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Data Shmayta

Big data is such a hot topic. Everywhere I go people are talking, blogging, and tweeting about it.  Some add “smart data” or “data discovery” or words like “value”.  But, seriously, what does it really mean? I have heard the sports examples, the finding cures for cancer, and know the marketing buzzwords. Don’t get me wrong, I love the SAP Big Data Express Bus.  But how does “Big Data” translate into my everyday life and help me make a difference in the world?

Last week I attended a networking event on Women Harnessing the Power of Technology and Creativity. The featured speaker was Tiffany Shlain @tiffanyshlain,, filmmaker, writer, founder of The Webby Awards, and co-founder of the International Academy of Digital Arts and Sciences. She is known to produce content that touches on complex subjects such as identity, technology, and science.  So what made me think about big data when I was listening to her?

During her talk, Tiffany touched on the profound affect her father, Dr. Leonard Shlain, had on her life. Dr. Shlain was a surgeon for 38 years but also a visionary thinker, educator, and best selling author. He had an incredible knowledge about the world with amazing insights on art, culture, literacy and the human brain. He had the ability to see differences in the world and challenge people’s perception of what they thought they already knew.

Although Dr. Shlain wrote four books during his life, Tiffany said he had another ten in him. This is what got me thinking about big data. Imagine the scientific breakthroughs or insights Dr. Shlain could have discovered if he had been able to analyze volumes (“big”) of data. Instead of researching for years to build his own data sets, he could have analyzed over a couple days to prove or disprove his thesis. Dr. Shlain could have written those additional ten books and blessed us all with more of his profound thinking.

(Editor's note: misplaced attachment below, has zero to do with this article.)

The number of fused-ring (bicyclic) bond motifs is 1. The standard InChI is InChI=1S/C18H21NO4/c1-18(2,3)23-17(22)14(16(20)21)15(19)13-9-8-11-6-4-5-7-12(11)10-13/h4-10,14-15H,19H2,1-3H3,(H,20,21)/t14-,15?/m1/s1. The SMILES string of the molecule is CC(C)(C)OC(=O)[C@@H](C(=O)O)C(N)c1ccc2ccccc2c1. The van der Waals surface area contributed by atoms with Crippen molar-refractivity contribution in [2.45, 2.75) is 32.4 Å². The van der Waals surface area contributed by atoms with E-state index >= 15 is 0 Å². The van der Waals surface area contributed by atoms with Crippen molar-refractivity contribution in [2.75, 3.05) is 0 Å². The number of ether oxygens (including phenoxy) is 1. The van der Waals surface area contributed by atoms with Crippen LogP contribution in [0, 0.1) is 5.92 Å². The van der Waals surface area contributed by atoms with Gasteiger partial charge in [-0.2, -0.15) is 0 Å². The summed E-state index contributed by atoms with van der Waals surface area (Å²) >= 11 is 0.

This week was full of presentations and announcements focused around big data. I have listened to the presentations, read the blogs and followed the tweets, and I can’t help but recall Tiffany’s talk. What if her father Dr. Leonard Shlain was here today to use Big Data to analyze his insights and discoveries? It only takes one person with the knowledge and tools to bring change. If you have what it takes to make a positive change in the world using Big Data, check out SAP’s Big Data Geek Challenge.

How we manage and think about data is growing faster than bamboo. Unless we each connect its’ meaning to our own lives, how we might be able to benefit, the term big data will remain in the realm of marketing buzz. SAP is the market leader of in-memory technology. SAP’s vision is to help the world run better. To help customers and partners run like never before but also improve the lives of people everywhere. You only need to follow the conversation about SAP and Big Data to re-imagine what is possible.  If any company can encourage more profound thinking in the world, it is SAP!

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